We have had a road trip overload.. so I thought I'd give you all a little break with something sweet..
Halva refers to many types of dense, sweet confections, served across the Middle East, Sub - Continent and Africa, just to name a few. I know I don't talk about it much but while I was born and initially raised in Chicago I spent my pre-teens to early adulthood in my parents birth country Pakistan. No, not India and yes there is a difference. :) I met my wonderful husband there though he was in New York during our entire pre-wedded bliss epic long distance engagement era. (can you sense the drama? well drama there was)
I feel it is because I was lucky (though it didn't always feel that way) enough to spend a huge part of my life living in two vastly different countries that I was able to soak up the right amounts of each and bring it not only into our life and in the raising of D but also into my photography.
Wow.. now that was quite a sidetrack.. coming back to the halva.. M was craving some good old fashioned halva and it's just not as easy as it was back home to run out to the bakery and get some.. plus it's usually not as good. So I thought I'd try my hand at it.. seemed simple enough to do..
You start with grating the carrots. The beauty of the halva is that it can be made out of anything.. carrots, squash, pumpkin, potato, just milk, nuts, coconut which is my favorite, semolina which is a close second and anything else that you can think of.. I have even eaten a pineapple halva once.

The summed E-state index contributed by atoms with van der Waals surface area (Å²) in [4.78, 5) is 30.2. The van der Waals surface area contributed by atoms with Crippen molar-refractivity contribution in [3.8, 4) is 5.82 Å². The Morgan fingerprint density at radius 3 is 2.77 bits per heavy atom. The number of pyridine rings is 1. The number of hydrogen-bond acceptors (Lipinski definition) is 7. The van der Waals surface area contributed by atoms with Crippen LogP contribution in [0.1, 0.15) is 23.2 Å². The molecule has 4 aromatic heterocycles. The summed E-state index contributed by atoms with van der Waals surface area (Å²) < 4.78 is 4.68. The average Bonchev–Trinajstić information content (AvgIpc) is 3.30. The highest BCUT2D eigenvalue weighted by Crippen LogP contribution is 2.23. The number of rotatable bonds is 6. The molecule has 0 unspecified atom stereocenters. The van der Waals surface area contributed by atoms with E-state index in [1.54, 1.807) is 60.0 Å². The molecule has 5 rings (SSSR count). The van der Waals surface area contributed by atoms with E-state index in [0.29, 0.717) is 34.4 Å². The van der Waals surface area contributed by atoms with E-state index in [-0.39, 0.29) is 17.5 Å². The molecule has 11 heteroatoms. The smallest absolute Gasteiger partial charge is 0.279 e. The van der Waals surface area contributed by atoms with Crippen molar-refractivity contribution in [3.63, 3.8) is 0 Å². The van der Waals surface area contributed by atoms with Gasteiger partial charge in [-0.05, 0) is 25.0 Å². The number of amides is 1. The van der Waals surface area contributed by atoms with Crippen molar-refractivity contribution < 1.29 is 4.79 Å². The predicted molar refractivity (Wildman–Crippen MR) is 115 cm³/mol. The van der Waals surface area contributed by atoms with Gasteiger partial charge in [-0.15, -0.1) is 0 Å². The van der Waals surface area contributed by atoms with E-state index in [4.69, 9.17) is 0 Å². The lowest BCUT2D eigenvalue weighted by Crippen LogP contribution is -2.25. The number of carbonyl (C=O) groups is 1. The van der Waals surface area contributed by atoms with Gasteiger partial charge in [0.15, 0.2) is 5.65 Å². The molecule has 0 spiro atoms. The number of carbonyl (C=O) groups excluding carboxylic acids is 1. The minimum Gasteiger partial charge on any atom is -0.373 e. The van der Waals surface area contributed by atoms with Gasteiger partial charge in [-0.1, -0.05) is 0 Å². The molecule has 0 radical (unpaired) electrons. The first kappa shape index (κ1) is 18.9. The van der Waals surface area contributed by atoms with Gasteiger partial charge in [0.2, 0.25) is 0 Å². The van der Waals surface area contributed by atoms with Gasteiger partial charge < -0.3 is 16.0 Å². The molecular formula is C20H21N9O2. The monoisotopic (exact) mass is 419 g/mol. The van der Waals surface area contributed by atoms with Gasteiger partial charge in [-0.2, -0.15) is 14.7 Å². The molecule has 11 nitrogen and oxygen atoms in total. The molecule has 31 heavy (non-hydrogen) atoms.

Add it to a pot and cook it.. it will start to release some liquid.. (I am not a recipe writer so excuse me If I am not describing the process in an appetizing way)
Then add some milk. Whole is better but you can use fat free if you like.. it will just be less rich. Sometimes you can't help it.. richer is just better. My mom would add some heavy cream or half and half just to make it richer.
Now the tedious task of stirring it begins.. it doesn't need to be constant in the beginning but once it starts to thicken then you want to stir more often so it doesn't stick to the pan or burn. Add sugar to taste as well as cardamom powder before it begins to thicken.. keep stirring till it is no longer runny.
Top with roasted almonds.. pistachios are also a good option.. or both..some also add raisins but that is done at an earlier stage so that they can soak up all the milk and get nice and plump. Serve warm.
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